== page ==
Dozens Arrested In Massive Sting Operation By Cuba Targeting Protestors

( More than one hundred people were detained during the protests that erupted in Cuba last Sunday, among them protesters, activists and independent journalists. Tear gas was deployed to break up the anti-government uprising, and police used plastic pipes to beat protesters.

In a televised address, Cuban President Miguel Diaz-Canel called on pro-government forces to fight back against the demonstrators, urging “revolutionaries” and “communists” to go out onto the streets and face off with the protesters “in a decisive, firm, and courageous way.”

By Monday the Capitol building in Havana was cordoned off and internet outages became frequent.

By Wednesday, independent media confirmed that at least five thousand people had been arrested since Sunday. That total included those known to be under investigation who have since disappeared.

Wednesday, the human rights group Cuban Prisoners Defenders presented the United Nations with a list of 162 people they suspect of being victims of forced disappearances. Families have reported them missing, but Cuban police have not confirmed their arrest.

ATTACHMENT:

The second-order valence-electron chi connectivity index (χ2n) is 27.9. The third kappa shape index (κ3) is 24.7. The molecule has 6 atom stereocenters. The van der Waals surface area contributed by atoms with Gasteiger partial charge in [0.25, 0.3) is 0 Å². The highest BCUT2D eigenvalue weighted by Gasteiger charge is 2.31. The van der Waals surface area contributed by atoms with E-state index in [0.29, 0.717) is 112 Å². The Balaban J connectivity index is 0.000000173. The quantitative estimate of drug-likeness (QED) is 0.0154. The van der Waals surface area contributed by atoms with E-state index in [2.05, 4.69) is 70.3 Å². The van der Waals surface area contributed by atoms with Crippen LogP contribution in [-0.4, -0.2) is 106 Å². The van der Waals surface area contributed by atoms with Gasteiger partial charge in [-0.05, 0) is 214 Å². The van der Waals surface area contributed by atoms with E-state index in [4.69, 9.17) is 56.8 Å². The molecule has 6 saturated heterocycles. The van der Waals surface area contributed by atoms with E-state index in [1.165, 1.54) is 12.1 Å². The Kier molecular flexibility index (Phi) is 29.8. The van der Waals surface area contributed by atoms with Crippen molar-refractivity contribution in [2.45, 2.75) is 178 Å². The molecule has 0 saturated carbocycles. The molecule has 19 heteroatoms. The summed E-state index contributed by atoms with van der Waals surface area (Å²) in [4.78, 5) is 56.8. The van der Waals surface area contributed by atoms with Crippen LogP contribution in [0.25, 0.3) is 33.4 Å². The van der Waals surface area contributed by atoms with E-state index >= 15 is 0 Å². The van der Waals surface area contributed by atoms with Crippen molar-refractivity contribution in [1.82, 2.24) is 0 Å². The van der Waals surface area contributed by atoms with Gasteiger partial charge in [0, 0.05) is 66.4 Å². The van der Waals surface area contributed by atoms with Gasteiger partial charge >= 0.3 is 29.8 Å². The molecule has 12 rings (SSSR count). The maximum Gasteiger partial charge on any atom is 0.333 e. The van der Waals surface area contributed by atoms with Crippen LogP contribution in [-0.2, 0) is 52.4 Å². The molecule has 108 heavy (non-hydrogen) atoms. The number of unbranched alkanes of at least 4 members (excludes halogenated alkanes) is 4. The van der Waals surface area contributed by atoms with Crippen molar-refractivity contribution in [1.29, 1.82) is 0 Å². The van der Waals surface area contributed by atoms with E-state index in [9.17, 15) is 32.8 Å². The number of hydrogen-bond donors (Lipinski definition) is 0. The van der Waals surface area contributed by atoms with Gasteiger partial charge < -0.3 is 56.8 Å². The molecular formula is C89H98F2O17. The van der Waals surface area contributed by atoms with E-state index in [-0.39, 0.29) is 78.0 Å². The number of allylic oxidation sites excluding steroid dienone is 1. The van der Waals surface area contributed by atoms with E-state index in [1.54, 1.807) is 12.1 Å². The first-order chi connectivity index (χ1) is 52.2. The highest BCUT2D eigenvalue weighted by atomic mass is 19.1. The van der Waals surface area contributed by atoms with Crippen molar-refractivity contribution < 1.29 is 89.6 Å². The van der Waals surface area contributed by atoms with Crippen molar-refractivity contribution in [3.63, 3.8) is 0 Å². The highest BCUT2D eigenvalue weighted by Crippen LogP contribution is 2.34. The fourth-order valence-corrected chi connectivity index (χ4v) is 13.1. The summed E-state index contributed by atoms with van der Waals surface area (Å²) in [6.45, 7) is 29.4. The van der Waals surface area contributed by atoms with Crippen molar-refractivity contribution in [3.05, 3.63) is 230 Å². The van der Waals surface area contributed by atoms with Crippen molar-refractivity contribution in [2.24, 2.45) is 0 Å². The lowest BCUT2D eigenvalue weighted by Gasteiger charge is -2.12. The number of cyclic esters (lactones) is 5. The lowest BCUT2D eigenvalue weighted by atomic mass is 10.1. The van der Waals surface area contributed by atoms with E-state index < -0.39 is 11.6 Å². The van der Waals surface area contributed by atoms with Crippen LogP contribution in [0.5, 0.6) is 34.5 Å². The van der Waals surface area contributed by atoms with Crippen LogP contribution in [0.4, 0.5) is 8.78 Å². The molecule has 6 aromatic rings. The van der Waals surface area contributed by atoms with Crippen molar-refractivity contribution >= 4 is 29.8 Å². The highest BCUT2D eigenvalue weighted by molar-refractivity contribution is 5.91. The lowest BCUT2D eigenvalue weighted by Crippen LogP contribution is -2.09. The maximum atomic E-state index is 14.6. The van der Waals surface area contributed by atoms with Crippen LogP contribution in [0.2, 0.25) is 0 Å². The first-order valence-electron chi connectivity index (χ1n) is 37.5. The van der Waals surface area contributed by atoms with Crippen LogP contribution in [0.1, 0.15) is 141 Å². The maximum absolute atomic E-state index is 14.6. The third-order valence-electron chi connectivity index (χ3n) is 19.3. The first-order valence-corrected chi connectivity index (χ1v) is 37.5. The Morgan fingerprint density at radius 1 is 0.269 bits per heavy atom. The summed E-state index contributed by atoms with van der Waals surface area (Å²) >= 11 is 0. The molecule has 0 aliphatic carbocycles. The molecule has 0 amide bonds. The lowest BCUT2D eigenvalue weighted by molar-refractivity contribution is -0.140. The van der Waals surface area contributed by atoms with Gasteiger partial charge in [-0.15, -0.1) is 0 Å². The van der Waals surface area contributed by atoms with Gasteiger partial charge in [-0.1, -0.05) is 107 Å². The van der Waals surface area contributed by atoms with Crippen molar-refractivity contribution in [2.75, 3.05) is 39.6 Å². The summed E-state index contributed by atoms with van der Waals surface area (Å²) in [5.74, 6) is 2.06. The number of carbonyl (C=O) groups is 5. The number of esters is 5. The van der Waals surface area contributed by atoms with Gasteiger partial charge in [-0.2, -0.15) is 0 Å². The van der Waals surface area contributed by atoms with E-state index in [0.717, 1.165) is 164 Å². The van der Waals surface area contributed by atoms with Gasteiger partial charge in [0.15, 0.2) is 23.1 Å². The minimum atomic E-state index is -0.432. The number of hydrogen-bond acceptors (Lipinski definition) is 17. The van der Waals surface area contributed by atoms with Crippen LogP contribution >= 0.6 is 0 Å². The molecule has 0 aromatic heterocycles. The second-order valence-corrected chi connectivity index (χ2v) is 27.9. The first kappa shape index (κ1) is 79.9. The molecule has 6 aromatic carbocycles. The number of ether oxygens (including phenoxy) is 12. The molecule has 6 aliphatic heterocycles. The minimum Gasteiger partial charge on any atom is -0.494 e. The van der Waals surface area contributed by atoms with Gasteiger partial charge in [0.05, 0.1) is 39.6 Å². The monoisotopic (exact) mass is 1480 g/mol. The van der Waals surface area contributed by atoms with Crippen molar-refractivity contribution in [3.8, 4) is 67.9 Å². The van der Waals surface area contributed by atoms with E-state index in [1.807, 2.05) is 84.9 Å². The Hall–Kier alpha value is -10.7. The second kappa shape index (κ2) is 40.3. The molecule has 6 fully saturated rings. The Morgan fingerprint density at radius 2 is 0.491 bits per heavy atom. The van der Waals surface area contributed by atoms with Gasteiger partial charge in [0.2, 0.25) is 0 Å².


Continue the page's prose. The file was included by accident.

It is common for Cuban police to detain individuals they perceive to be opposed to the Communist regime for engaging in peaceful protests, practicing journalism, or having involvement with religious groups not under Party control.

Sunday’s protests drew thousands of people in nearly every major city across the entire island. Police responded by violently repressing the demonstrations — opening fire, publicly beating protestors, and using attack dogs to maul them.

Cuban independent news outlet 14 y Medio confirmed on Wednesday that over five thousand people were either imprisoned or under investigation – many of them pro-democracy advocates and journalists. However, with the regime’s internet shutdown, it was difficult to communicate across the island. So it is likely a number of those protesters remain unaccounted for, but their relatives have not been able to report them missing.

In addition to pro-democracy advocates and journalists, the Cuban regime is also targeting and detaining religious leaders – including an assault on a prominent Catholic priest who is a vocal opponent of the regime. Father Castor José Álvarez Devesa was publicly beaten in Camagüey before going missing for nearly 24 hours, only reemerging after human rights groups demanded he be released.